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42 Cards in this Set

  • Front
  • Back
Phonology
the study of sound system or sound pattern
Morphology
the study of word formation
Morpheme
Smallest linguistic unit that has a meaning or grammatical function.
Historical linguistics
the study of language change over time
Semantics
The study of linguistic meaning.
Idiolect
An individual's particular variety of speaking.
Dialect
A variation of a language that is mutually intelligible with other varieties.
Conversions
New words that are formed by taking a verb and creating a noun.
Jargon
Vocabulary words that are usually only used in specific vocations.
Dialect continuum
a range of dialects spoken across a large geographical area, differing only slightly between areas that are geographically close, and gradually decreasing in mutual intelligibility as the distances become greater.
Isogloss
A line drawn on a dialect map marking the boundary of an area where a particular linguistic feature is found.
Blend
In speech production, a production error in which two words "fuse" into a single item. In language change, a new word is created by combining the parts of two different words, usually the beginning of one word and the end of another.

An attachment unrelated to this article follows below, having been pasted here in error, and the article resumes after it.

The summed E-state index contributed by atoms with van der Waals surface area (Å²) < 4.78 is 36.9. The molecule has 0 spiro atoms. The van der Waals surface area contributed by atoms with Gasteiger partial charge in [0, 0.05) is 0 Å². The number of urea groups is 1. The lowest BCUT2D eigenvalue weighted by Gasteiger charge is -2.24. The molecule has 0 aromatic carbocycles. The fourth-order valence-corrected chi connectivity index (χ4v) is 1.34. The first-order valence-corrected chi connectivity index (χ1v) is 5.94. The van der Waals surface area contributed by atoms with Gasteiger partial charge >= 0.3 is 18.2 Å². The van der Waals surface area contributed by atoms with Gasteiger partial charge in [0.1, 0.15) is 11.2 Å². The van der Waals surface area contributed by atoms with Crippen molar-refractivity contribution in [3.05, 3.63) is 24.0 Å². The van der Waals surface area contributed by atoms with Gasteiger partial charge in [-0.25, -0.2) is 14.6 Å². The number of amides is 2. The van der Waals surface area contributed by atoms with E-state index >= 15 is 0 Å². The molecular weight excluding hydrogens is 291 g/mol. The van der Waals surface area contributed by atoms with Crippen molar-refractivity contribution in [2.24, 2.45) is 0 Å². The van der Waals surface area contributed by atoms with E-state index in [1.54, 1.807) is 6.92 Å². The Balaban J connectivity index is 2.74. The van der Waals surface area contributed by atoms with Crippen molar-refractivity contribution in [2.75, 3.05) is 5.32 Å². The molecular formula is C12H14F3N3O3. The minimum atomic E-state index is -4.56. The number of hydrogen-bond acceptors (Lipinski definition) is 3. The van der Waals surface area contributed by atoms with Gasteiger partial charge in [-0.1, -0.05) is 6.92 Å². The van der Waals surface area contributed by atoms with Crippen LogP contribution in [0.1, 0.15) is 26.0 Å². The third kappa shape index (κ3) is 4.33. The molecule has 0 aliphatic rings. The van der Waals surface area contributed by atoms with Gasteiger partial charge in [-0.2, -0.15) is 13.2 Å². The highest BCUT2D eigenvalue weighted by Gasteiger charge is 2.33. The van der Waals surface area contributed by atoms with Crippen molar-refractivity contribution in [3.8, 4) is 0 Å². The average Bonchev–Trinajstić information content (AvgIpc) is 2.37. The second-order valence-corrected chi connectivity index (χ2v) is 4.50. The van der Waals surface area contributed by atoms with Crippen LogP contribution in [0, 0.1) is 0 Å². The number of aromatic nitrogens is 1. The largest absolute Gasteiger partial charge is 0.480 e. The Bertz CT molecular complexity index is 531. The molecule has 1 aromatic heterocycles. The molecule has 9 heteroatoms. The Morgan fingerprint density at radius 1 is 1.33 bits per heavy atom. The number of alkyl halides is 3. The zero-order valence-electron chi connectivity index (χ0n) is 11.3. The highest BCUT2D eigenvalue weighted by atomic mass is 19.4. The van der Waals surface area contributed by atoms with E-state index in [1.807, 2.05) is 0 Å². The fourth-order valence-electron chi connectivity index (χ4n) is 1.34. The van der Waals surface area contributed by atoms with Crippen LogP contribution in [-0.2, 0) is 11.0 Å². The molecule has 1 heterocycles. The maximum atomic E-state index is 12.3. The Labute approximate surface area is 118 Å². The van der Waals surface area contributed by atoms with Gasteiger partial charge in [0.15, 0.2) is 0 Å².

Sociolect
Dialect associated with a particular social or economic class.
Phonetics
the study of speech sounds
Syntax
the study of sentence formation or grammar
Pragmatics
the study of how the meaning conveyed by a word or sentence depends on the context in which it is used
Applied Linguistics
application of linguistics to language teaching and learning
Anthropological linguistics
the study of relationship between language and culture
Sociolinguistics
the study of relationship between language and social structure
Neurolinguistics
the study of relationship between language and brain
Psycholinguistics
the study of relationship between language and cognitive structures
Genderlect
dialect spoken by different gender
linguistic diversity
geographical isolation, social stratification
Genderlect
dialect spoken by different gender
linguistic diversity
geographical isolation, social stratification
Example of compounding
freeway
Example of clipping
math
Example of blending
brunch
Example of Acronym
NASA (forms a pronounceable word)
Abbreviation
Example of Initialism
USA (doesn't form a pronounceable word.. we say U.S.A.) Abbreviation
Example of Coinage
Kleenex (words that are created "out of thin air")
Example of conversion
walk (started out as a verb- to walk, can be used as a noun- to go for a walk)
Example of eponymy
Washington D.C.
Words (often places, inventions, activities, etc.) that are named for persons somehow connected with them.
Example of back formation
orientate (comes from the noun orientation- creates a new base form)
Characteristics of human languages
1. Creativity
2. Arbitrariness
3. Non-biological basis of variation
4. Productivity
5. Complexity/ systematicity
What kinds of variations are found in dialects?
1. Phonetic variation
2. Vocabulary variation
3. Syntactic variation
4. Morphological variation
5. Semantic variation
What are three different ways that languages may be different from each other?
1. Accent
2. Morphology
3. Syntax
Prescriptive Grammar
Prescribing normative rules of language
Descriptive Grammar
Describes how language is used in context
Argot
Vocabulary of socially stigmatized groups (drug users lingo for example)
Taboo
Socially prohibited vocabulary ("shit" is inappropriate to say in some settings)